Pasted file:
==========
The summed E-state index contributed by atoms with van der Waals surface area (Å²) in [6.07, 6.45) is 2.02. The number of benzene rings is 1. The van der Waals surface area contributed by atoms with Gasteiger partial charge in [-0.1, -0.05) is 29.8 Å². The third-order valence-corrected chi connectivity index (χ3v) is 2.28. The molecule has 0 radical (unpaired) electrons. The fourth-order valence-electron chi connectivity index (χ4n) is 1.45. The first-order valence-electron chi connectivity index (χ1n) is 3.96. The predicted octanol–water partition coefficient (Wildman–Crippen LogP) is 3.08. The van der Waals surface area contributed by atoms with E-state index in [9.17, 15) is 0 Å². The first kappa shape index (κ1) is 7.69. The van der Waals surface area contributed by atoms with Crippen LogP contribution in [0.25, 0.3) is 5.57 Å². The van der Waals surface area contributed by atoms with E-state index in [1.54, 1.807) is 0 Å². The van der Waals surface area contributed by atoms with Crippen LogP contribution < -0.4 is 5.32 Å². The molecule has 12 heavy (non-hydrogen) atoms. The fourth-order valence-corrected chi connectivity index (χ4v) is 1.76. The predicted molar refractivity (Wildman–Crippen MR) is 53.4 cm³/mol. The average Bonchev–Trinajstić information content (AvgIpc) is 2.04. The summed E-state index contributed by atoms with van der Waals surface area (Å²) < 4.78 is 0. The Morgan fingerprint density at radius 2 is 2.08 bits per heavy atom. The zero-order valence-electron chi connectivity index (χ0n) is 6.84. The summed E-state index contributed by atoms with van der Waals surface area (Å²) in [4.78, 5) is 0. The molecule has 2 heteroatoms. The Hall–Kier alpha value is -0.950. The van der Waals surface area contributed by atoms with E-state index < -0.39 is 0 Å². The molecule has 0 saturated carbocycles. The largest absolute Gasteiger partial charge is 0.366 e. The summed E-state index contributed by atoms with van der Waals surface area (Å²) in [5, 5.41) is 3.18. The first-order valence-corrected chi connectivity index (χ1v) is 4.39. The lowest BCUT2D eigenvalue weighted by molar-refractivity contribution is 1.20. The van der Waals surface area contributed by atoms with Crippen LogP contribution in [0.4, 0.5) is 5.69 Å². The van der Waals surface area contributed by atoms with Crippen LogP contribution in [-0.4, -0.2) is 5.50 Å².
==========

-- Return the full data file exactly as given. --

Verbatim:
The summed E-state index contributed by atoms with van der Waals surface area (Å²) in [6.07, 6.45) is 2.02. The number of benzene rings is 1. The van der Waals surface area contributed by atoms with Gasteiger partial charge in [-0.1, -0.05) is 29.8 Å². The third-order valence-corrected chi connectivity index (χ3v) is 2.28. The molecule has 0 radical (unpaired) electrons. The fourth-order valence-electron chi connectivity index (χ4n) is 1.45. The first-order valence-electron chi connectivity index (χ1n) is 3.96. The predicted octanol–water partition coefficient (Wildman–Crippen LogP) is 3.08. The van der Waals surface area contributed by atoms with E-state index in [9.17, 15) is 0 Å². The first kappa shape index (κ1) is 7.69. The van der Waals surface area contributed by atoms with Crippen LogP contribution in [0.25, 0.3) is 5.57 Å². The van der Waals surface area contributed by atoms with E-state index in [1.54, 1.807) is 0 Å². The van der Waals surface area contributed by atoms with Crippen LogP contribution < -0.4 is 5.32 Å². The molecule has 12 heavy (non-hydrogen) atoms. The fourth-order valence-corrected chi connectivity index (χ4v) is 1.76. The predicted molar refractivity (Wildman–Crippen MR) is 53.4 cm³/mol. The average Bonchev–Trinajstić information content (AvgIpc) is 2.04. The summed E-state index contributed by atoms with van der Waals surface area (Å²) < 4.78 is 0. The Morgan fingerprint density at radius 2 is 2.08 bits per heavy atom. The zero-order valence-electron chi connectivity index (χ0n) is 6.84. The summed E-state index contributed by atoms with van der Waals surface area (Å²) in [4.78, 5) is 0. The molecule has 2 heteroatoms. The Hall–Kier alpha value is -0.950. The van der Waals surface area contributed by atoms with E-state index < -0.39 is 0 Å². The molecule has 0 saturated carbocycles. The largest absolute Gasteiger partial charge is 0.366 e. The summed E-state index contributed by atoms with van der Waals surface area (Å²) in [5, 5.41) is 3.18. The first-order valence-corrected chi connectivity index (χ1v) is 4.39. The lowest BCUT2D eigenvalue weighted by molar-refractivity contribution is 1.20. The van der Waals surface area contributed by atoms with Crippen LogP contribution in [0.4, 0.5) is 5.69 Å². The van der Waals surface area contributed by atoms with Crippen LogP contribution in [-0.4, -0.2) is 5.50 Å².